Burroughs, Caisho - The Ghost of the Courtisan did appear to him and prophesied he should be slain in a Duell, which accordingly happened
Type of Spiritual Experience
A description of the experience
Aubrey’s brief lives – John Aubrey
Sir John Burroughes being sent Envoy to the Emperor by King Charles I, did take his eldest son Caisho Boroughes along with him, and taking his journey through Italy, left his son at Florence to learn the language; where he having an intrigue with a beautiful Courtisan [Mistress of the Grand Duke] their familiarity became so public, that it came to the Duke’s ear, who took a Resolution to have him Murdered, but Caisho having had timely notice of the Duke’s design by some of the English there, immediately left the City without acquainting his mistress with it, and came to England; whereupon the Duke being disappointed of his Revenge fell upon the Mistress in most reproachful language. She on her side resenting the sudden Departure of her Gallant of whom she was most passionately enamour’d, killed herself.
At the same moment that she expired, she did appear to Caisho at his lodgings in London. Collonel Remes was then in Bed with him, who saw her as well as he; giving him an account of her resentments of his Ingratitude to her, in leaving her so suddenly and exposing her to the Fury of the Duke, not omitting her own tragical EXIT, adding withal, that he should be slain in a Duell, which accordingly happened.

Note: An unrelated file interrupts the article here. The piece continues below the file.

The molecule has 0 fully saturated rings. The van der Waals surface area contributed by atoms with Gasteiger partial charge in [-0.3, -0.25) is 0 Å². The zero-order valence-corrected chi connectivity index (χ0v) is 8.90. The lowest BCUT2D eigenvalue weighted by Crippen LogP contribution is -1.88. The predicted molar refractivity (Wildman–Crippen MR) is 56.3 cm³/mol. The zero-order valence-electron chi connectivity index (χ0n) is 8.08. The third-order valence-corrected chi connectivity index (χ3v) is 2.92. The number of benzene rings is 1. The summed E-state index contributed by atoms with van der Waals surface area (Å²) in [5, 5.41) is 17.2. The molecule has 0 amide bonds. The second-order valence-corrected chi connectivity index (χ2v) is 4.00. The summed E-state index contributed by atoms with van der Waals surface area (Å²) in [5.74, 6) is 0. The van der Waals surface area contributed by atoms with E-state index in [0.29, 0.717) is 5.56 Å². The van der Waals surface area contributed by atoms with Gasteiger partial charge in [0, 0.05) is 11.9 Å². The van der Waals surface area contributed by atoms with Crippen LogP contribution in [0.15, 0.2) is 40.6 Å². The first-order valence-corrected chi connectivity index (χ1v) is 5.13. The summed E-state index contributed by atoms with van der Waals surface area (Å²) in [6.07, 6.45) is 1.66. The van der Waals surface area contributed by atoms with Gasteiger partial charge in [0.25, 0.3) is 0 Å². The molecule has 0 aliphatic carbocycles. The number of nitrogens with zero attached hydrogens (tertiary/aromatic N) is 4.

And this she appeared to him frequently, even when his younger brother (who afterwards was Sir John) was a Bed with him. As often as she did appear, he would cry out with great shrieking and trembling of his Body, as anguish of Mind, saying ‘Oh God! Here she comes, she comes’ and at this rate she appeared ‘till he was killed.
This story was so common, that King Charles I sent for Caisho Burroughe’s Father, whom he examined as to the Truth of the Matter; who did (together with Collonel Remes) aver, the Matter of Fact to be true, so that the King thought it worth his while to send to Florence, to enquire at what time this unhappy Lady killed herself.
It was found to be the same Minute that she first appeared to Caisho being a Bed with Collonel Remes.
This Relation I had from my worthy friend Mr Monson, who had it from Sir John’s own mouth, brother of Caisho; he had also the same account from his own Father, who was intimately acquainted with Sir John Burroughes and both his sons, and says, as often as Caisho related this, he wept bitterly.